31 Aug It Will NEVER Be Completely Fair…Now, Get Over It
A few months back I had occasion to sit down with a colleague who had grown bitter over the company, their career, and the future in general.
Not uncommon – in fact, it happens everyday in the corporate world.
That point when our dreams collide with reality – I’ve seen it cripple more than a few careers.
I had more than my share of “reality interventions” – especially early in my career when what I saw as the profound unfairness of the job, the company, or my circumstances seemed to overwhelm.
In my book The Compass Solution: A Guide to Winning Your Career, I talk about the lessons I had to learn the hard way – and the critical importance of the fourth cardinal point – Perspective.
Over the course of the many mergers, acquisitions, and restructures I experienced I came to appreciate that everyone’s measuring stick of what is “fair” differed greatly. Mine certainly did.
More important, I came to appreciate that looking for fairness in the corporate world was like Don Quixote choosing to slay windmills (it’s an old, old story but suffice it to say we all spend a lot of time fighting for causes that are meaningless.)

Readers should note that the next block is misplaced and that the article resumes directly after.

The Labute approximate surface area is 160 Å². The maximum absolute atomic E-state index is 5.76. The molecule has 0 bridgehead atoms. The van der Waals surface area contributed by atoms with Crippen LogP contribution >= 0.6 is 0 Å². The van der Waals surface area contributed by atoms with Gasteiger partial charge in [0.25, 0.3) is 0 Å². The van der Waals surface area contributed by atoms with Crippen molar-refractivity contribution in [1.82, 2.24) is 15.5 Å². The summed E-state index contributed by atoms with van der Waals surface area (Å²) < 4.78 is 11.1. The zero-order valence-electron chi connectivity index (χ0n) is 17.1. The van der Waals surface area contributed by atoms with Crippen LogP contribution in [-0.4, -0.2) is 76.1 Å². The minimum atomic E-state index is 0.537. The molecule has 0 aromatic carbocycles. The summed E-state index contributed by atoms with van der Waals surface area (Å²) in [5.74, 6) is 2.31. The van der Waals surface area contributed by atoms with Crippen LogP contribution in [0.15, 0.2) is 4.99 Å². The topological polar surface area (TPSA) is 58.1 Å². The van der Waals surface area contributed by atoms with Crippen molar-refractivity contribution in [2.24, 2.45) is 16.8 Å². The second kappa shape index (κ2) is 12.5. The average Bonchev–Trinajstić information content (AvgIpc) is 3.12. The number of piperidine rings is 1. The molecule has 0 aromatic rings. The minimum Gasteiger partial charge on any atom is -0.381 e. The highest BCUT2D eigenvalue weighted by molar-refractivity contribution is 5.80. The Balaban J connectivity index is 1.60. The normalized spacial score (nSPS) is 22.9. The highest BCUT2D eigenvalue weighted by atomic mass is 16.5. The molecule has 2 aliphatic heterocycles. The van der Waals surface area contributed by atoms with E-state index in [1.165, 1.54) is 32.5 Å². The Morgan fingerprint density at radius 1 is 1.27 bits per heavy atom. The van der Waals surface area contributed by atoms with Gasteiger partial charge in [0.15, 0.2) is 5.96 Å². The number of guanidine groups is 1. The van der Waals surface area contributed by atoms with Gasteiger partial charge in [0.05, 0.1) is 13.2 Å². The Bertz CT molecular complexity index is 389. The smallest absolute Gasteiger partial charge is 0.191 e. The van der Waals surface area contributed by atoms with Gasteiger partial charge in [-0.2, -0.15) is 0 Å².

Your career cannot be based on an assumption of meritocracy. There is no grading scale that ensures we start out at the same point, encounter the same challenges, or will see our final score “adjusted” to assure equitability.
Straight Talk – Folks, it has never been completely fair. It will never be completely fair. Get over it.
Your challenge is the very same as mine was – and is.
What am I going to do to survive and thrive in a world that is anything but fair?
Here are three vital tips that those serious about a significant career learn to embrace:
- Your world has a lot of inequities. It has always been that way. It will always be that way.
- It is your response to those inequities that will define you – and your career.
- Those responses will either focus on what you can do or what your world can do for you. The winners invest a lot more on the former and a lot less on the latter.
A few years back someone shared with me a tenet from the legal profession I’ve borrowed from over the years.
When the truth is on your side you argue the facts.
When the truth is not on your side you argue the law.
I amended that a bit for my career and for the readers of The Compass Solution.
When you own your career you focus on your personal accountability.
When your career owns you – you focus on everything else.
You can win this greatest financial investment of your life.
Like everything else, it’s a matter of the choices you make.